The Midwest is a sleeping giant, but these 4 startups didn’t get the memo

By August 31, 2017

A recent survey which asked Americans to identify the most innovative parts of the country revealed that 72% believe the coasts are where the power is, with another 20% openly citing Silicon Valley [no surprise there]. But, as for the Midwest, they received just a mere 10% of votes, and those were probably those from the Midwest anyway.

Silicon Valley has long been thought of the innovation centre of not just the US, but the whole world. With tech giants, like Facebook, Google, and Uber based there, the notion is understandable.

To be fair to them, they wouldn’t be too wrong in believing the coasts is where the powers lies, after all, 50% of all venture capital is found in the Bay Area and New York.

But, all of that could change. Despite what the rest of the US might think, there are a lot of Midwestern cities with thriving tech and startup hubs, and these are spread all over the region, from Chicago to Cleveland, from Omaha to Detroit.

Here are some of the most promising startups emerging from the Midwest, and into national recognition.

ExplORer Surgical

While it may seem like a typo, ExplORer aims to improve human medical surgery, hence the capital OR, standing for Operation Room.

ExplORer Surgical, from Chicago, strive to make surgery safer by using an interactive surgery playbook that reduces disruptions and wasted disposals by improving surgical team communication. Surgical teams can use the software to coordinate their activities in real time whilst managing their tools and supplies in a way that just hasn’t been possible before.

The result is optimal teamwork, increased efficiency, higher performance and most importantly, saved lives.

Recently, ExplORer Surgical has raised $3 million, bringing their total funding to more than $4.5 million since its inception in 2015 and they plan on using it wisely, so watch this space.

Family Tech

‘Bringing Sanity to Family’ is the motto for Family Tech, which formed in 2011 in Cincinnati, OH. It believes in traditional family values – something lacking now in the days of kids holing themselves up in their rooms to watch Netflix, or checking their phones every 2 minutes at the dinner table. [Don’t people have these complaints about every generation, though?]

Anyway, family tech believes that strong families create strong communities. Instead of allowing technology to tear these families apart, instead it wants to use it to connect and inspire them.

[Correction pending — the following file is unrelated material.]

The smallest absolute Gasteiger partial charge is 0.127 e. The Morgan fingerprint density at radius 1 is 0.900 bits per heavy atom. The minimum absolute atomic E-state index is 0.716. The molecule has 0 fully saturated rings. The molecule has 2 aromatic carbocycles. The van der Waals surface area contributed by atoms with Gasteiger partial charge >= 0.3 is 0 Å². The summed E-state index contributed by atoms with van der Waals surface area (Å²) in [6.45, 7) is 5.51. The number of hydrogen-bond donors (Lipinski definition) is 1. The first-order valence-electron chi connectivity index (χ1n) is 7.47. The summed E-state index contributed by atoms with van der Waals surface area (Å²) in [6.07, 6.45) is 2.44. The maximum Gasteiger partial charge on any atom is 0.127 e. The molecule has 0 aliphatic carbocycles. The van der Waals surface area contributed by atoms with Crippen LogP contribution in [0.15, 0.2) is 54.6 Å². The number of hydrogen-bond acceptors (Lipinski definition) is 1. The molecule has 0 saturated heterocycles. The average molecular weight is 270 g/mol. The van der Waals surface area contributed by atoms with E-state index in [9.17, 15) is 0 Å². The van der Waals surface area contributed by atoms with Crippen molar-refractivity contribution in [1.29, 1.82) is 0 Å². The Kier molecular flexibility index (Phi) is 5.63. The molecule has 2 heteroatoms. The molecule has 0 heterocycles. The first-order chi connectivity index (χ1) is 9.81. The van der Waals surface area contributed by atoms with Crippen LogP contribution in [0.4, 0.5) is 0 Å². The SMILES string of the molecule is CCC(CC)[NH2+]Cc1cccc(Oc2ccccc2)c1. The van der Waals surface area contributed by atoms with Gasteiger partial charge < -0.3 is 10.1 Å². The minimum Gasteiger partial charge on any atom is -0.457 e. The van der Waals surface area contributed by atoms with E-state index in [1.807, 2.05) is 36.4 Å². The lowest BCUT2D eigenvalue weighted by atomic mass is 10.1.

Over a number of platforms – MotherShp (for parents), Landra (for teens), ChoreMonster (for kids), and HoneyDo (for couples) – Family Tech features a checklist of tasks and chores to be completed in return for rewards. Each task is worth a different amount of points and when your child or partner has earned enough points, they can claim a reward.

These rewards include the likes of movie time, chances to treat yourself, or just have some good old me time.


North Dakota was recently ranked as the best state for startup success in the whole of the US, and Fargo-based Protosthetics make a good case of it.

The startup focuses on 3D printed prosthetics. However its prosthetics go a bit further than other 3D printing startups doing similar things. One of these extra-mile accomplishments is the introduction of a completely waterproof prosthetic christened the amphibian.

Normally, amputees need to remove their prosthetic for things like showering or swimming, due to the non-waterproof nature of the materials used. But Protosthetics technology has designed its product in such a way that customers will no longer have to worry about that, and be free to frolic in streams, or actually stand in the shower.

The way it works is what the startup calls Additive Advantage, wherein the patient is scanned, followed by the printing of the desired limb – leg, arm, foot, whatever – before being fitted to the patient. Protosthetics use a range of robust, high-quality materials to give its customers the best quality of life possible.

Dotcom Therapy

Founded in 2015 by Emily Purdom and Rachel Robinson, DotCom Therapy began in Springfield, MO, but has since moved to Madison, WI. It uses video conferencing to connect with patients across parts of the US and also as far as China and Thailand. In the fall, it is starting a pilot programme in Tanzania.

It recently won first place at the Pressure Chamber Pitch contest, the prize being an all-expenses-paid trip to San Francisco where they can show off their product to investors and hopefully gain more funds to further build their business.

DotCom Therapy’s service has allowed children all over the country to access the kind of

treatment that they normally would not have the opportunity to use. Speech-related problems affect nearly 1 in 12 in the US, but despite the supposed demand for speech pathologists across schools nationwide, institutions are still finding themselves without qualified individuals, or even if they do have qualified therapists, they are overworked and under supported.

In the future, the team are hoping to add Occupational Therapy and Audiology to their portfolio.

And these startups are just some of what we can expect to see emerging from the Midwest in the coming years. The region’s potential is so promising, it is predicted to have more startups than Silicon Valley. But hopefully, the rest of America will wake up before that prediction becomes a reality, and give the Midwest the props it deserves regarding its innovation.

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